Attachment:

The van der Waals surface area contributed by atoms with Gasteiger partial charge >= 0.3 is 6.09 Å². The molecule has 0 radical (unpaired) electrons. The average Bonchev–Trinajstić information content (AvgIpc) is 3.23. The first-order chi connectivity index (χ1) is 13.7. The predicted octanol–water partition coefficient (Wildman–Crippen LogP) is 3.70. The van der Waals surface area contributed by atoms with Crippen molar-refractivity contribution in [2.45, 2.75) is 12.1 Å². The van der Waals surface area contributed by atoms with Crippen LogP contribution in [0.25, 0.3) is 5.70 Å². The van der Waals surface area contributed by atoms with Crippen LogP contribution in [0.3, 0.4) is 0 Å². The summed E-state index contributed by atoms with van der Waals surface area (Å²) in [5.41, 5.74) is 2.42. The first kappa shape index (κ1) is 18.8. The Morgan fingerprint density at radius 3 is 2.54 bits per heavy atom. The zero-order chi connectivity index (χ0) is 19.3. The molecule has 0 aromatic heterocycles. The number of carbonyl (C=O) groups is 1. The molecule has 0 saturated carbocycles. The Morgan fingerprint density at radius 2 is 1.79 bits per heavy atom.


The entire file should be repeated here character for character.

The van der Waals surface area contributed by atoms with Gasteiger partial charge >= 0.3 is 6.09 Å². The molecule has 0 radical (unpaired) electrons. The average Bonchev–Trinajstić information content (AvgIpc) is 3.23. The first-order chi connectivity index (χ1) is 13.7. The predicted octanol–water partition coefficient (Wildman–Crippen LogP) is 3.70. The van der Waals surface area contributed by atoms with Crippen molar-refractivity contribution in [2.45, 2.75) is 12.1 Å². The van der Waals surface area contributed by atoms with Crippen LogP contribution in [0.25, 0.3) is 5.70 Å². The van der Waals surface area contributed by atoms with Crippen LogP contribution in [0.3, 0.4) is 0 Å². The summed E-state index contributed by atoms with van der Waals surface area (Å²) in [5.41, 5.74) is 2.42. The first kappa shape index (κ1) is 18.8. The Morgan fingerprint density at radius 3 is 2.54 bits per heavy atom. The zero-order chi connectivity index (χ0) is 19.3. The molecule has 0 aromatic heterocycles. The number of carbonyl (C=O) groups is 1. The molecule has 0 saturated carbocycles. The Morgan fingerprint density at radius 2 is 1.79 bits per heavy atom.